Is it still necessary to trap or over print your artwork in illustrator or Photoshop in 2022? Or does illustrator and Photoshop automatically do this?


1 Answer 1


Trapping and overprint are two separate issues, so I'll split my answer in two.


No, in general a graphic designer should not have to worry about trapping.

This responsibility lies on the prepress department of your print house. It's not something your design application takes care of. All modern RIPs (Raster Image Processor - the software that interprets the PDF and creates the final images for the printing plates) should automatically apply whatever trapping the print house finds fitting for their equipment.

It's a rather complicated process where lighter inks will bleed a little (around 0.2-0.5 pt) into darker inks where ever they are touching to avoid white lines between inks. It's not applied to each object, but to the flattened final image so it would be very difficult for a graphic designer to make without the proper specialized software.

So when making vector graphics (or sharp 1-bit graphics), you should just focus on making the visual appearance you want. Just be aware of a few things:

  • Overprinting objects will never have trapping applied. They shouldn't need to be trapped because they print on top of underlying objects and don't knock-out a hole beneath them where there is a risk of registration problems.

  • Objects should overlap instead being cut out. See this answer.

  • Thin colored lines or texts on a colored background can be "eaten up" by trapping.

One special case (there might be more) where you might want to manually add trapping to vector graphics would be when working with metallic spot inks. They are special because they should be printed on top of other inks (overprint), but you still might want some trapping applied. See this answer which also contains a quick explanation about trapping in general.

When working with raster graphics, you would normally work with 8-bit (or more) RGB images. The blending of layers performed by Photoshop, will pretty much be WYSIWYG. When later converted to CMYK almost every pixel will contain a bit of each CMYK ink and the colors will fade smoothly into each other. No additional trapping is needed as there is no risk of white lines between inks. There are a few exceptions though.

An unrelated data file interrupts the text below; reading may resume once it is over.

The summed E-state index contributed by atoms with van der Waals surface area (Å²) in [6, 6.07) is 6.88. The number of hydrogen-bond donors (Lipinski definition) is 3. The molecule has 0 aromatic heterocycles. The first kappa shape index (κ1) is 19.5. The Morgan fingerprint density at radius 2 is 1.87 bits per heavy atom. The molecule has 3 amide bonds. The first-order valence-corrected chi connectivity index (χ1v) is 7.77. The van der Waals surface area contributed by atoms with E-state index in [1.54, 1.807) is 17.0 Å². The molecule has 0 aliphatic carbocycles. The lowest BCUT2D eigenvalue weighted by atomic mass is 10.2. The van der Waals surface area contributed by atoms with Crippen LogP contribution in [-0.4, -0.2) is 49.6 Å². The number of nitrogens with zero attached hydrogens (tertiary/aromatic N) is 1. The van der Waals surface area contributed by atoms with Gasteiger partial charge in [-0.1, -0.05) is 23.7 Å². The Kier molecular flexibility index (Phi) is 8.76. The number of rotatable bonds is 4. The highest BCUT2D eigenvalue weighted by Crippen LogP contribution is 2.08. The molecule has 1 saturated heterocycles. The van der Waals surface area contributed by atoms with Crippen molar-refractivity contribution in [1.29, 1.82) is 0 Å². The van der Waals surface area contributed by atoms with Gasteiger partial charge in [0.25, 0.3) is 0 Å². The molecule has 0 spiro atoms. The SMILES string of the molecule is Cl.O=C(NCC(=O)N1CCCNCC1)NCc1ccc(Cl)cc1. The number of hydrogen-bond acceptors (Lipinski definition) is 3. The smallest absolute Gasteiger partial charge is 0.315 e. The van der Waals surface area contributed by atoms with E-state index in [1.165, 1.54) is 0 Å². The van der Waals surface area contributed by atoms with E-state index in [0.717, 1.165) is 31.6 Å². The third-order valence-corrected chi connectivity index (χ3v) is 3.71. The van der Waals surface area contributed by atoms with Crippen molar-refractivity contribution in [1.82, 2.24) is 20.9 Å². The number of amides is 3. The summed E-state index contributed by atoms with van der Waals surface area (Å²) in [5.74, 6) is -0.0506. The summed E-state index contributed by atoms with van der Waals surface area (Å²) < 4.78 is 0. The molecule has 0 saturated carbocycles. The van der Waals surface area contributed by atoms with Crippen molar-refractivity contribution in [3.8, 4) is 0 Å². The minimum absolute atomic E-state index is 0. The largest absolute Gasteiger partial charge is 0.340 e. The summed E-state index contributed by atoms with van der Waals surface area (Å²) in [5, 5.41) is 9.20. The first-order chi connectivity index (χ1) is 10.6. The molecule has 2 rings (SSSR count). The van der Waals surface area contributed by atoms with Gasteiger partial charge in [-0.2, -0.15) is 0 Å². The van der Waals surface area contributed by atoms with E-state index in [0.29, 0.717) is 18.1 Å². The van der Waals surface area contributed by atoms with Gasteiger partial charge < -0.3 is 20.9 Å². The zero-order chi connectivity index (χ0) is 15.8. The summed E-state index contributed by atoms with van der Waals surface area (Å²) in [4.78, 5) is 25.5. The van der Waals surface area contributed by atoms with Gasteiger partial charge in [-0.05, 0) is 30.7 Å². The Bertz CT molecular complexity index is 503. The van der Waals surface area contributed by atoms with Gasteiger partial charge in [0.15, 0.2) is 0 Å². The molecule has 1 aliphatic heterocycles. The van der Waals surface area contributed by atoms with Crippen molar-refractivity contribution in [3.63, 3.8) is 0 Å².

If you manually construct images in CMYK, you might have objects that don't share any ink closely together (like pure a pure magenta shape on top of a cyan background). Not all RIPs do trapping inside images. And with anti-aliasing you might end up getting a thin white aura around objects. In this case it would be wise to make sure there is a tiny overlap between inks.

Likewise, you might have some images with transparent background which you place on top of colored backgrounds in Illustrator. There is a risk of that same white aura and you would perhaps get a better result if you make sure there is a tiny overlap. I won't go into details with this, as the procedure will differ depending on what exactly you are trying to do.

This answer is somewhat related to these issues.


Yes, as a graphic designer it's up to you to decide whether objects overprint or not.

It's a design decision. When overprinting objects, you are affecting the appearance of the graphics. Does the background shine through or not?

A common issue is overprinting of black text and lines. You should almost always make sure to overprint black text and lines when they are on top of other objects to avoid issues with registration. (For large black headings on top of other objects, you might sometimes want to use some rich black instead.)

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